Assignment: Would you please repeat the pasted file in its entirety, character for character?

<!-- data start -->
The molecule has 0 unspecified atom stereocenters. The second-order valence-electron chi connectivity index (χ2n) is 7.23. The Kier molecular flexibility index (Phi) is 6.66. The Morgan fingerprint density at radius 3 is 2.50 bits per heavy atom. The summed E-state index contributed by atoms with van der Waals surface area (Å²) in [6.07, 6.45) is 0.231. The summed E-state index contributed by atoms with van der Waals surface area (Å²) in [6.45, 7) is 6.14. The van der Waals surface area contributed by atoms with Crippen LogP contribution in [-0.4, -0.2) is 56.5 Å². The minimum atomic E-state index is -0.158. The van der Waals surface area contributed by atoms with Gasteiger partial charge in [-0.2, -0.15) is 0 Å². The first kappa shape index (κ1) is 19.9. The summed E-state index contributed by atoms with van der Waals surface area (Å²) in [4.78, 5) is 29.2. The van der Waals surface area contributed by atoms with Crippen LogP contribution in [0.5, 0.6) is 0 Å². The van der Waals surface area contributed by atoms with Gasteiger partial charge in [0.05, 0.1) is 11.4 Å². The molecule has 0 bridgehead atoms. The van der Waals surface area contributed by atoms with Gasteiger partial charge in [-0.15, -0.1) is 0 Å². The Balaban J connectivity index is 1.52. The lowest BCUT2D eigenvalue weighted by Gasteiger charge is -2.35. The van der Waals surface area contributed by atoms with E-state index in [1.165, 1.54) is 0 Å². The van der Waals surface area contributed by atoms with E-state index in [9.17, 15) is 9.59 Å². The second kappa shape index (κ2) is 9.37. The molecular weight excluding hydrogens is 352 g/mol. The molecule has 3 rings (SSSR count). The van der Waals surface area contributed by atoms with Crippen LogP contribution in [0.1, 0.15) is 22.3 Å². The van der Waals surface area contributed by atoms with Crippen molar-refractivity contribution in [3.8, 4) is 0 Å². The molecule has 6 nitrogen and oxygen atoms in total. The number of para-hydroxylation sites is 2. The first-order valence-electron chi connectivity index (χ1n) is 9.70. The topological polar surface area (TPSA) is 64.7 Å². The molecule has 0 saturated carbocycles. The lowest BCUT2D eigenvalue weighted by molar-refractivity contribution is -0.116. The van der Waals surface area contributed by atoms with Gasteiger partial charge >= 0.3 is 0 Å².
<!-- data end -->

The molecule has 0 unspecified atom stereocenters. The second-order valence-electron chi connectivity index (χ2n) is 7.23. The Kier molecular flexibility index (Phi) is 6.66. The Morgan fingerprint density at radius 3 is 2.50 bits per heavy atom. The summed E-state index contributed by atoms with van der Waals surface area (Å²) in [6.07, 6.45) is 0.231. The summed E-state index contributed by atoms with van der Waals surface area (Å²) in [6.45, 7) is 6.14. The van der Waals surface area contributed by atoms with Crippen LogP contribution in [-0.4, -0.2) is 56.5 Å². The minimum atomic E-state index is -0.158. The van der Waals surface area contributed by atoms with Gasteiger partial charge in [-0.2, -0.15) is 0 Å². The first kappa shape index (κ1) is 19.9. The summed E-state index contributed by atoms with van der Waals surface area (Å²) in [4.78, 5) is 29.2. The van der Waals surface area contributed by atoms with Crippen LogP contribution in [0.5, 0.6) is 0 Å². The van der Waals surface area contributed by atoms with Gasteiger partial charge in [0.05, 0.1) is 11.4 Å². The molecule has 0 bridgehead atoms. The van der Waals surface area contributed by atoms with Gasteiger partial charge in [-0.15, -0.1) is 0 Å². The Balaban J connectivity index is 1.52. The lowest BCUT2D eigenvalue weighted by Gasteiger charge is -2.35. The van der Waals surface area contributed by atoms with E-state index in [1.165, 1.54) is 0 Å². The van der Waals surface area contributed by atoms with E-state index in [9.17, 15) is 9.59 Å². The second kappa shape index (κ2) is 9.37. The molecular weight excluding hydrogens is 352 g/mol. The molecule has 3 rings (SSSR count). The van der Waals surface area contributed by atoms with Crippen LogP contribution in [0.1, 0.15) is 22.3 Å². The van der Waals surface area contributed by atoms with Crippen molar-refractivity contribution in [3.8, 4) is 0 Å². The molecule has 6 nitrogen and oxygen atoms in total. The number of para-hydroxylation sites is 2. The first-order valence-electron chi connectivity index (χ1n) is 9.70. The topological polar surface area (TPSA) is 64.7 Å². The molecule has 0 saturated carbocycles. The lowest BCUT2D eigenvalue weighted by molar-refractivity contribution is -0.116. The van der Waals surface area contributed by atoms with Gasteiger partial charge >= 0.3 is 0 Å².